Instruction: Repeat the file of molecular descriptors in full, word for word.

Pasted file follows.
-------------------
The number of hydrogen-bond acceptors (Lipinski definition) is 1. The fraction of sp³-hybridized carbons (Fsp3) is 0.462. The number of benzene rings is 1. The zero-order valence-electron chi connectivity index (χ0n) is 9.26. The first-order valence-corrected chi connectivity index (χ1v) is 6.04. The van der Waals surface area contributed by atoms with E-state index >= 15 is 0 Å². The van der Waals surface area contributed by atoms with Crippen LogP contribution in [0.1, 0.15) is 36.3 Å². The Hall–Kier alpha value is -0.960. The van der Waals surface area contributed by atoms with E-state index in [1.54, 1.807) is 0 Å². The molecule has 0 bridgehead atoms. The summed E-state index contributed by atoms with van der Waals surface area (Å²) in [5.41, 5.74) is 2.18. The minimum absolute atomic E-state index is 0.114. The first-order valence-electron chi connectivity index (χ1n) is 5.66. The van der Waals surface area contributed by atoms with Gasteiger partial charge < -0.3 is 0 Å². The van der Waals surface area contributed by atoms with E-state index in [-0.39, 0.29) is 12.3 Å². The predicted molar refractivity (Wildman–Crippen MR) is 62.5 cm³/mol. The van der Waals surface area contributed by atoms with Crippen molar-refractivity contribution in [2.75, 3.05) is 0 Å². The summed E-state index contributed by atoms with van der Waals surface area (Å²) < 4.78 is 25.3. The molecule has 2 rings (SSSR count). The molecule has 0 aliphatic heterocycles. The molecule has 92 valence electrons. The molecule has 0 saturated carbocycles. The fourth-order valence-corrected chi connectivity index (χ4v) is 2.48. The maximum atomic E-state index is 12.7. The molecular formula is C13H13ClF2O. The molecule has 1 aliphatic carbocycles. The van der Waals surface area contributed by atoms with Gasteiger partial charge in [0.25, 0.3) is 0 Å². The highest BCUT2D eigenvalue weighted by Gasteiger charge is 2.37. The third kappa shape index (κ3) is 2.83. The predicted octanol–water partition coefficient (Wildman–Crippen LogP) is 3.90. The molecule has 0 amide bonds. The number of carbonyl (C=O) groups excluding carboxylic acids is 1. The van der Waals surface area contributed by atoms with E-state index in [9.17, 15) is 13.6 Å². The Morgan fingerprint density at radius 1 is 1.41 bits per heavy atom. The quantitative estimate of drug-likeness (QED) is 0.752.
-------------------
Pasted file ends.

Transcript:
The number of hydrogen-bond acceptors (Lipinski definition) is 1. The fraction of sp³-hybridized carbons (Fsp3) is 0.462. The number of benzene rings is 1. The zero-order valence-electron chi connectivity index (χ0n) is 9.26. The first-order valence-corrected chi connectivity index (χ1v) is 6.04. The van der Waals surface area contributed by atoms with E-state index >= 15 is 0 Å². The van der Waals surface area contributed by atoms with Crippen LogP contribution in [0.1, 0.15) is 36.3 Å². The Hall–Kier alpha value is -0.960. The van der Waals surface area contributed by atoms with E-state index in [1.54, 1.807) is 0 Å². The molecule has 0 bridgehead atoms. The summed E-state index contributed by atoms with van der Waals surface area (Å²) in [5.41, 5.74) is 2.18. The minimum absolute atomic E-state index is 0.114. The first-order valence-electron chi connectivity index (χ1n) is 5.66. The van der Waals surface area contributed by atoms with Gasteiger partial charge < -0.3 is 0 Å². The van der Waals surface area contributed by atoms with E-state index in [-0.39, 0.29) is 12.3 Å². The predicted molar refractivity (Wildman–Crippen MR) is 62.5 cm³/mol. The van der Waals surface area contributed by atoms with Crippen molar-refractivity contribution in [2.75, 3.05) is 0 Å². The summed E-state index contributed by atoms with van der Waals surface area (Å²) < 4.78 is 25.3. The molecule has 2 rings (SSSR count). The molecule has 0 aliphatic heterocycles. The molecule has 92 valence electrons. The molecule has 0 saturated carbocycles. The fourth-order valence-corrected chi connectivity index (χ4v) is 2.48. The maximum atomic E-state index is 12.7. The molecular formula is C13H13ClF2O. The molecule has 1 aliphatic carbocycles. The van der Waals surface area contributed by atoms with Gasteiger partial charge in [0.25, 0.3) is 0 Å². The highest BCUT2D eigenvalue weighted by Gasteiger charge is 2.37. The third kappa shape index (κ3) is 2.83. The predicted octanol–water partition coefficient (Wildman–Crippen LogP) is 3.90. The molecule has 0 amide bonds. The number of carbonyl (C=O) groups excluding carboxylic acids is 1. The van der Waals surface area contributed by atoms with E-state index in [9.17, 15) is 13.6 Å². The Morgan fingerprint density at radius 1 is 1.41 bits per heavy atom. The quantitative estimate of drug-likeness (QED) is 0.752.